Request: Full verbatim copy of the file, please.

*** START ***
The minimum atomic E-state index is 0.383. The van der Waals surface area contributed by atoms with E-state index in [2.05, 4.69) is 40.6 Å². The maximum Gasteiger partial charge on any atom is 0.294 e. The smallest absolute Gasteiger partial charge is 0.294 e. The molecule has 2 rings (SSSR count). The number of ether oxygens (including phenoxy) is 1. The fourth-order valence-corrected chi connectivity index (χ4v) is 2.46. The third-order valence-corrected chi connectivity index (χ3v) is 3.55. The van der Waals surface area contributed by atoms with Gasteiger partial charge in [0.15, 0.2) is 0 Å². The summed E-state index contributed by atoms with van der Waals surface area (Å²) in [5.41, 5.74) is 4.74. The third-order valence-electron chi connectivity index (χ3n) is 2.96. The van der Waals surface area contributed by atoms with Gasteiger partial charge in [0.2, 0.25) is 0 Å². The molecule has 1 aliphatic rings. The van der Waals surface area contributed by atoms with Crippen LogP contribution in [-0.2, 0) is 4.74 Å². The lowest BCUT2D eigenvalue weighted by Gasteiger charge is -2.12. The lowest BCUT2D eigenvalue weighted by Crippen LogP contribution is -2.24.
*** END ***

The minimum atomic E-state index is 0.383. The van der Waals surface area contributed by atoms with E-state index in [2.05, 4.69) is 40.6 Å². The maximum Gasteiger partial charge on any atom is 0.294 e. The smallest absolute Gasteiger partial charge is 0.294 e. The molecule has 2 rings (SSSR count). The number of ether oxygens (including phenoxy) is 1. The fourth-order valence-corrected chi connectivity index (χ4v) is 2.46. The third-order valence-corrected chi connectivity index (χ3v) is 3.55. The van der Waals surface area contributed by atoms with Gasteiger partial charge in [0.15, 0.2) is 0 Å². The summed E-state index contributed by atoms with van der Waals surface area (Å²) in [5.41, 5.74) is 4.74. The third-order valence-electron chi connectivity index (χ3n) is 2.96. The van der Waals surface area contributed by atoms with Gasteiger partial charge in [0.2, 0.25) is 0 Å². The molecule has 1 aliphatic rings. The van der Waals surface area contributed by atoms with Crippen LogP contribution in [-0.2, 0) is 4.74 Å². The lowest BCUT2D eigenvalue weighted by Gasteiger charge is -2.12. The lowest BCUT2D eigenvalue weighted by Crippen LogP contribution is -2.24.